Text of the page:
The botanical garden, which was established in the 19th century, is said to be the northernmost in the world. There is an underground heating system that allows a wide variety of plants that would otherwise not thrive at this latitude. I have been able to identify only a few of the ones pictured below. In some cases they had labels that I could take a picture of.

The "garden group" took a mini-van to the garden. We then spent an enjoyable afternoon prowling among the flowers and butterflies. We elected to walk back to the ship rather than wait for another mini-van. There were a surprising number of people going to & fro on the isolated road. By the time we finished our walk, we were staring to envy the groups of cyclists.

I'm going to indulge my love of flowers here and forego spreading them throughout the narrative (except for certain unique ones that I can't resist).


Pink spikes

Best I can tell this is Polygonum bistorta, although there appears to be some taxonomic controversy over how it should be classified.

So much for those who say that botanical names are less confusing than the common ones.


Pink paniclesWe saw a lot of these. It might be one of the phlox family.


Golden FlowerTrollius chinensis, Chinese Globeflower, is available in the US and my garden is calling it!


Blue FlowerOne of many bell flowers.


Polemonium viscosum

Poleminomium Viscosum has the inauspicious common name of skunkweed!


Astilbe

Astilbe.

They were very large throughout the Russian gardens we visited.


Peony

A peony blooming in July against a background of astilbe!

Either because of the micro-climates of the garden, or the northern latitude, there were summer flowers blooming alongside what we would call spring flowers.


Purple flower

Probably some kind of campanula.

Flies appear to be the dominant pollinator. Most flowers were mobbed by them.


BellsThis beauty had a striking dark interior. Couldn't figure out how to get a good picture of it.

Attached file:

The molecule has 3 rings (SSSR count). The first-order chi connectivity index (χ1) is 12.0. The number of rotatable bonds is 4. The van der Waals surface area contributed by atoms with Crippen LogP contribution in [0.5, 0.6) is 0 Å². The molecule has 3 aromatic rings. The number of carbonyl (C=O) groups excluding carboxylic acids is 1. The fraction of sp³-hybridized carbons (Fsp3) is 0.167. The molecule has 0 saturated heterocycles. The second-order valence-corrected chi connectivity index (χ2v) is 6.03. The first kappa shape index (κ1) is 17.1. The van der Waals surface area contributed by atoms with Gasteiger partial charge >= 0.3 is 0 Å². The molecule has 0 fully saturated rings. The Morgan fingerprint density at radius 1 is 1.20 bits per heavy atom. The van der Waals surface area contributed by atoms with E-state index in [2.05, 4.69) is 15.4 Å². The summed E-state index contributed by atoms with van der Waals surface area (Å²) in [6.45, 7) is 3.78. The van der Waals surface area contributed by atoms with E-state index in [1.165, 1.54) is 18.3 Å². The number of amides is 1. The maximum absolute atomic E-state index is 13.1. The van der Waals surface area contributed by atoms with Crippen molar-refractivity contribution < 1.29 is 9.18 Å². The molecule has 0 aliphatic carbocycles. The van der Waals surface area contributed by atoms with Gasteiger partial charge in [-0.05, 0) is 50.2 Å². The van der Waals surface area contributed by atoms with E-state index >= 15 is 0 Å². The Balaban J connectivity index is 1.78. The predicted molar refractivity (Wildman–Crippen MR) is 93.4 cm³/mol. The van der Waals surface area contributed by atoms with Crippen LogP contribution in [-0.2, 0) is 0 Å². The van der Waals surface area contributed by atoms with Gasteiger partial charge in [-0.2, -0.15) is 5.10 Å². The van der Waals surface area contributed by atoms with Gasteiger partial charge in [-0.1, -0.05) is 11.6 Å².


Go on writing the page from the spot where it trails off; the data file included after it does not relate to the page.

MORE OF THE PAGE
More bells

This looks like a form of columbine although the leaves are different.


Shrub

May be a viburnum.


Pink flowerPhlox? I liked the fringed petals.


Mugo Pine

This was labeled as a mugo pine, but it doesn't look like any mugo pine I've encountered.


Blanket FlowerThis looks like some kind of blanket flower (Gaillardia), but the color is wrong.


Yellow flowersNo clue what they are, but the butterflies loved them!


ButterflyA Fritillary butterfly of some sort.


Pink flowers

Whatever it is, it is very similar to a plant we saw at Inverewe Gardens in Scotland.


SucculentLooks like a variety of Sempervivum (Hens & Chicks).


Yellow FlowersAppears to be sedum acre, native to the Balkans and Asia Minor but now widespread.


Pansy and friendsPansy and friends.


Tall red flowers

Don't know, but it was one of my favorites for its strong vertical habit.


Bulbous flowersMy best guess is a kind of cypripedium or lady's slipper orchid.


RoseWhite-flowered bush cinquefoil Dasiphora (or Potentilla) friedrichsenii


ButterflyAppears to be a Knapweed Fritillary butterfly.


Blue Iris

Bearded Iris, unknown cultivar.


SucculentAnother succulent. We saw a lot of this on the arctic islands and into Norway.


RoseRosa Rugosa (ramanas rose) - Native to Asia


Water LiliesWater lilies.


Red flowerUnknown red flower.


Gate-keeper's LodgeGate-keeper's Lodge


Ducks

There were fauna as well as flora.

This may be an eider duck chick.


ButterflyThis butterfly's common name is "Black-veined White" for obvious reasons. It is Aporia crataegi.


Comarum palustre (Marsh  Cinquefoil)? I believe this is Comarum palustre or marsh cinquefoil.


Jim WilsonOur naturalist was Jim Wilson. If I had taken along a notebook or if I had caught up with him on the ship, he could probably have identified a lot of these flowers for me.


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